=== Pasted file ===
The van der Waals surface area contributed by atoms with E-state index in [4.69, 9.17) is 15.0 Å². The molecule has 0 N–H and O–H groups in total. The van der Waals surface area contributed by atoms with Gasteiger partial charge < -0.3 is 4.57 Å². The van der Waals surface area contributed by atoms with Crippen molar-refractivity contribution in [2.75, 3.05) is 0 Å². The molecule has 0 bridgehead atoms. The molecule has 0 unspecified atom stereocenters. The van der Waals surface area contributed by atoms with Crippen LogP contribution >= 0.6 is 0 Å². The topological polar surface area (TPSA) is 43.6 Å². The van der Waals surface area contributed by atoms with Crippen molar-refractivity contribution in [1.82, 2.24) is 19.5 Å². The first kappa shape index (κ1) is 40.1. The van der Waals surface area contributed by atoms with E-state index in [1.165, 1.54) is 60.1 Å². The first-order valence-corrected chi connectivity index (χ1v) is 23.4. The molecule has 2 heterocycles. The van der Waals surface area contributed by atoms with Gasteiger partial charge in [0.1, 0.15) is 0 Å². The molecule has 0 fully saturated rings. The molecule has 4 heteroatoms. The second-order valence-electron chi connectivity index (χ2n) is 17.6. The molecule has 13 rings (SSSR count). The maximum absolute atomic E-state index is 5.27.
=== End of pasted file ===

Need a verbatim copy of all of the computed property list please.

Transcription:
The van der Waals surface area contributed by atoms with E-state index in [4.69, 9.17) is 15.0 Å². The molecule has 0 N–H and O–H groups in total. The van der Waals surface area contributed by atoms with Gasteiger partial charge < -0.3 is 4.57 Å². The van der Waals surface area contributed by atoms with Crippen molar-refractivity contribution in [2.75, 3.05) is 0 Å². The molecule has 0 bridgehead atoms. The molecule has 0 unspecified atom stereocenters. The van der Waals surface area contributed by atoms with Crippen LogP contribution >= 0.6 is 0 Å². The topological polar surface area (TPSA) is 43.6 Å². The van der Waals surface area contributed by atoms with Crippen molar-refractivity contribution in [1.82, 2.24) is 19.5 Å². The first kappa shape index (κ1) is 40.1. The van der Waals surface area contributed by atoms with E-state index in [1.165, 1.54) is 60.1 Å². The first-order valence-corrected chi connectivity index (χ1v) is 23.4. The molecule has 2 heterocycles. The van der Waals surface area contributed by atoms with Gasteiger partial charge in [0.1, 0.15) is 0 Å². The molecule has 0 fully saturated rings. The molecule has 4 heteroatoms. The second-order valence-electron chi connectivity index (χ2n) is 17.6. The molecule has 13 rings (SSSR count). The maximum absolute atomic E-state index is 5.27.